The Rise Of Visual Novels

The Rise Of Visual Novels

Remember those Choose-Your-Own-Adventure books from your childhood? They were novels that provided the illusion that the reader was in control of the story. You’d read a passage, then decide between two or three choices to see what would happen next by skipping to another page. Granted, most of us cheated, ready to skip back two or three decisions to ensure we’d get the result we wanted. I’m sure we figured those days were long gone after grade school, but video games are bringing them back with visual novels.

Visual novels have primarily been a Japanese thing. They’re most often available for computers, though consoles and handhelds have seen more than a few major releases, and they’re usually dating sims. (Quite a large portion also happen to be hentai, and I’m guessing that I don’t have to explain the meaning of that word thanks to the Internet.) The PS2 and PSP in particular were home to many great adventures.

Yet, something surprising has been happening. Slowly, visual novels have infiltrated the North American gaming scenes. It started, naturally, with hentai, thanks to publishers like Manga Gamers and JAST, but now a sizeable assortment of visual novels appropriate for audiences of all ages have appeared.

It’s the independent developers that are spearheading the movement, naturally. Developers like Hanako Games, Christine Love, Sakevisual, Winter Wolves, and even Zeiva Inc. and MoaCube are among the most prominent names when it comes to visual novels. Each developer has games that strictly follow the genre’s rules: being a text-based adventure with expressive character art, a few static backgrounds, special CG event images, and plenty of choices. Analogue: A Hate Story, RE: Alistair++, Date Warp, Heileen, and Cinders are perfect examples.

However, these independent developers are also attempting to make these visual novels more accessible to people who don’t normally consider staring at their computers, reading 30,000-200,000 words a good time. They’re combining visual novels with other game genres to lure in people who normally wouldn’t be interested. Hanako Games, Sakevisual, and Winter Wolves all have visual novels with simulation elements or RPG elements, like Magical Diary: Horse Hall, Flower Shop: Winter in Fairbrook, or Loren The Amazon Princess. There is still plenty of reading in all of these games, but life sim, farming, and RPG elements are also blended in to get players more involved.

The biggest testament to the rise of visual novels is the fact that we’re actually seeing console and handheld games with visual novel elements. Aksys has been the biggest supporter of the genre so far. Not only has it released 999: 9 Hours, 9 Persons, 9 Doors and its sequel Zero Escape: Virtue’s Last Reward, which are primarily visual novels with adventure elements, the company also took a chance on one of Idea Factory’s otome games. It actually picked up Hakuoki: Demon of the Fleeting Blossom, a Mature-rated visual novel with dating sim elements. While it is geared towards a female audience, what with the heroine and a cast of available bachelors, its supernatural story rooted in history makes it more appealing to a wider audience. XSEED has also offered some assistance with Corpse Party and Corpse Party: Book of Shadows. While the former has more exploration and RPG elements, the latter is a straightforward visual novel.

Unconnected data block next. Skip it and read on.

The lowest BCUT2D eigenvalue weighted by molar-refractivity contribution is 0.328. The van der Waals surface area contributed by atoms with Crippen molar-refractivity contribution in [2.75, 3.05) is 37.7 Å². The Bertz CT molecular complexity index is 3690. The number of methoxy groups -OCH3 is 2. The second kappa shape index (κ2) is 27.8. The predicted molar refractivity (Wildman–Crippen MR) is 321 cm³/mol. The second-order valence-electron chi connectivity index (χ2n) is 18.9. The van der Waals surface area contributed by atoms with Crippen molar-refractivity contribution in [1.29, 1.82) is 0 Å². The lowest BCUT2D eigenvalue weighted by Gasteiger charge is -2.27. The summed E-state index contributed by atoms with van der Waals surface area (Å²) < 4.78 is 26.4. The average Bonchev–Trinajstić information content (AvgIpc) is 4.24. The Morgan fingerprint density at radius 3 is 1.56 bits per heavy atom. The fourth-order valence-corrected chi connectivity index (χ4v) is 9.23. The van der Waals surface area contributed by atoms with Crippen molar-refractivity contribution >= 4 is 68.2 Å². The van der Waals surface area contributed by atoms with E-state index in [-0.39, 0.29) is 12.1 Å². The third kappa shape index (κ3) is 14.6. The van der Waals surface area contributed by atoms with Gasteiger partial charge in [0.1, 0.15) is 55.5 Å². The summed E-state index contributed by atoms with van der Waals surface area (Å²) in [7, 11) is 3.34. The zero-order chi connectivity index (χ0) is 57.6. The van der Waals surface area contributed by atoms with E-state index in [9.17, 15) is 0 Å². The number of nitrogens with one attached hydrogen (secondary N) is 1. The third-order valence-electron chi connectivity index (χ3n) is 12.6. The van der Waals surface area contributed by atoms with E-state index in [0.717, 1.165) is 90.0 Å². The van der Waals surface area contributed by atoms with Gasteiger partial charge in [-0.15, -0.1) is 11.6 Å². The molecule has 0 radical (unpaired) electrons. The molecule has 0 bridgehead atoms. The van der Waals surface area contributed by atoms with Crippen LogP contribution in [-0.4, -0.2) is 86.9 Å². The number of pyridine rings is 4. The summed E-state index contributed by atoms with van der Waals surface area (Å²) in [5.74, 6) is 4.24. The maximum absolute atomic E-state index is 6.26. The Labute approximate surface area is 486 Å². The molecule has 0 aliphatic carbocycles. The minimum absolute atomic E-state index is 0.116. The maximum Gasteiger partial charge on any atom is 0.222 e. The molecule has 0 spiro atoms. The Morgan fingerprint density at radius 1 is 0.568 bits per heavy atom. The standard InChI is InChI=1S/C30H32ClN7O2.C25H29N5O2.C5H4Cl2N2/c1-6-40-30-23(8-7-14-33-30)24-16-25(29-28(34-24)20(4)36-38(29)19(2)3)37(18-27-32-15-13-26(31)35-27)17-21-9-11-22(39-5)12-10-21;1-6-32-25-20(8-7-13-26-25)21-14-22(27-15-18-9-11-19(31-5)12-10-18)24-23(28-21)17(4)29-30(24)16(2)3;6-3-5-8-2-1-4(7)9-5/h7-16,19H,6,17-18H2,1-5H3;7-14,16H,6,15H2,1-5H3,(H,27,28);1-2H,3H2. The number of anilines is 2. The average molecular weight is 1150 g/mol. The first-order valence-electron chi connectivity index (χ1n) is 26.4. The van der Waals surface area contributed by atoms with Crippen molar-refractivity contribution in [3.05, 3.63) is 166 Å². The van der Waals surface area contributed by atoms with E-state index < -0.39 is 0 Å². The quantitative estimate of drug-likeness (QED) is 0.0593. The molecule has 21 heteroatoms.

The Rise Of Visual Novels

Of course, there are other major games available that are either visual novels or games with visual novel elements. One of the earliest is Sprung, a dating sim released shortly after the DS launched that offered both routes for men and women. We’ve also seen Arc System Works release fighting games like BlazBlue and Persona 4 Arena, both of which have story modes in which players do plenty of reading and even make decisions that determine which ending a character gets. Even Atlus’ Devil Survivor series and Level-5’s Crimson Shroud could be used to champion the argument that visual novels are coming close to being commonplace.

The real test, however, is in how visual novels fare in the future. I sincerely hope Aksys picks up another Idea Factory visual novel, perhaps Amnesia, Beastmaster, and Prince or Princess Arthur. Even if it doesn’t, Japanese developers are beginning to turn to the Vita with visual novels like Fate/Stay Night [Realta Nua] and Steins;Gate. Perhaps developers like Aksys, XSEED, or even Atlus will decide to take a chance and see how one or both of those games would fare as PlayStation Store exclusives.

If you have yet to try a visual novel and are curious if you’re ready to choose your own adventure, there are plenty of ways to start. People who prefer PC gaming may want to turn to RE: Alistair++, which is free, or perhaps add Analogue: A Hate Story to their Steam wishlist and watch for a sale. Probably the best way to dive in is with either 999: 9 Hours, 9 Persons, 9 Doors or Virture’s Last Reward: Zero Escape though, as each features a fantastic script and enough puzzles to appeal to a wider audience.

Jenni Lada
Lead Contributor
Date: January 25, 2013
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